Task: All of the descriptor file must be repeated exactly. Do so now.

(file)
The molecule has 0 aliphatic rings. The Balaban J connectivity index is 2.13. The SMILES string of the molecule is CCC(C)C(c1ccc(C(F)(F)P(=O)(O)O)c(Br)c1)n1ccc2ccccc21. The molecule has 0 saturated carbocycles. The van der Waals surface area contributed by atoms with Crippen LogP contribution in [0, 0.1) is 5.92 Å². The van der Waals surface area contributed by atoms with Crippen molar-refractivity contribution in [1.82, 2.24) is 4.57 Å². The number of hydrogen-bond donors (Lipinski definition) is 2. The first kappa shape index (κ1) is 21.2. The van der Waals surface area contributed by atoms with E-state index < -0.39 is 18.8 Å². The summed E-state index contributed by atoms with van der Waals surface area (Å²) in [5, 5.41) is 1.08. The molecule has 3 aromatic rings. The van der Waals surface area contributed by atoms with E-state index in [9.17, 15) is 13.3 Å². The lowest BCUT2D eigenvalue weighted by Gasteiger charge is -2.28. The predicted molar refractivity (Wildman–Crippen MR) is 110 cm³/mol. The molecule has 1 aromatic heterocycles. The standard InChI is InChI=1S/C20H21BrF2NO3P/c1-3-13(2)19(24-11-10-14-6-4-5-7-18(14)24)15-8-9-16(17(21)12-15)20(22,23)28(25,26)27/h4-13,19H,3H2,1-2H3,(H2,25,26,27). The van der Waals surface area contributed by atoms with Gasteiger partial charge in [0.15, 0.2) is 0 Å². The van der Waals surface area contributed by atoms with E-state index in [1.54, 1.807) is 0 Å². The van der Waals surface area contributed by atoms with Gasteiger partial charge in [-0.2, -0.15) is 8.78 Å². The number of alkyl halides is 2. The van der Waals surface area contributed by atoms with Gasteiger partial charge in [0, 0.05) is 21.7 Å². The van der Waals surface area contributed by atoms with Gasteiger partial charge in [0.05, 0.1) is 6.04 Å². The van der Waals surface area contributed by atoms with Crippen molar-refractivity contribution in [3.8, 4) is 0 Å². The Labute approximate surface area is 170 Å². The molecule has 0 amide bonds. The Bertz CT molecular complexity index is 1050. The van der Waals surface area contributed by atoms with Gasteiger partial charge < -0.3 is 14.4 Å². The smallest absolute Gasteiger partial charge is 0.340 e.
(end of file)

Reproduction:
The molecule has 0 aliphatic rings. The Balaban J connectivity index is 2.13. The SMILES string of the molecule is CCC(C)C(c1ccc(C(F)(F)P(=O)(O)O)c(Br)c1)n1ccc2ccccc21. The molecule has 0 saturated carbocycles. The van der Waals surface area contributed by atoms with Crippen LogP contribution in [0, 0.1) is 5.92 Å². The van der Waals surface area contributed by atoms with Crippen molar-refractivity contribution in [1.82, 2.24) is 4.57 Å². The number of hydrogen-bond donors (Lipinski definition) is 2. The first kappa shape index (κ1) is 21.2. The van der Waals surface area contributed by atoms with E-state index < -0.39 is 18.8 Å². The summed E-state index contributed by atoms with van der Waals surface area (Å²) in [5, 5.41) is 1.08. The molecule has 3 aromatic rings. The van der Waals surface area contributed by atoms with E-state index in [9.17, 15) is 13.3 Å². The lowest BCUT2D eigenvalue weighted by Gasteiger charge is -2.28. The predicted molar refractivity (Wildman–Crippen MR) is 110 cm³/mol. The molecule has 1 aromatic heterocycles. The standard InChI is InChI=1S/C20H21BrF2NO3P/c1-3-13(2)19(24-11-10-14-6-4-5-7-18(14)24)15-8-9-16(17(21)12-15)20(22,23)28(25,26)27/h4-13,19H,3H2,1-2H3,(H2,25,26,27). The van der Waals surface area contributed by atoms with Gasteiger partial charge in [0.15, 0.2) is 0 Å². The van der Waals surface area contributed by atoms with E-state index in [1.54, 1.807) is 0 Å². The van der Waals surface area contributed by atoms with Gasteiger partial charge in [-0.2, -0.15) is 8.78 Å². The number of alkyl halides is 2. The van der Waals surface area contributed by atoms with Gasteiger partial charge in [0, 0.05) is 21.7 Å². The van der Waals surface area contributed by atoms with Gasteiger partial charge in [0.05, 0.1) is 6.04 Å². The van der Waals surface area contributed by atoms with Crippen molar-refractivity contribution in [3.8, 4) is 0 Å². The Labute approximate surface area is 170 Å². The molecule has 0 amide bonds. The Bertz CT molecular complexity index is 1050. The van der Waals surface area contributed by atoms with Gasteiger partial charge < -0.3 is 14.4 Å². The smallest absolute Gasteiger partial charge is 0.340 e.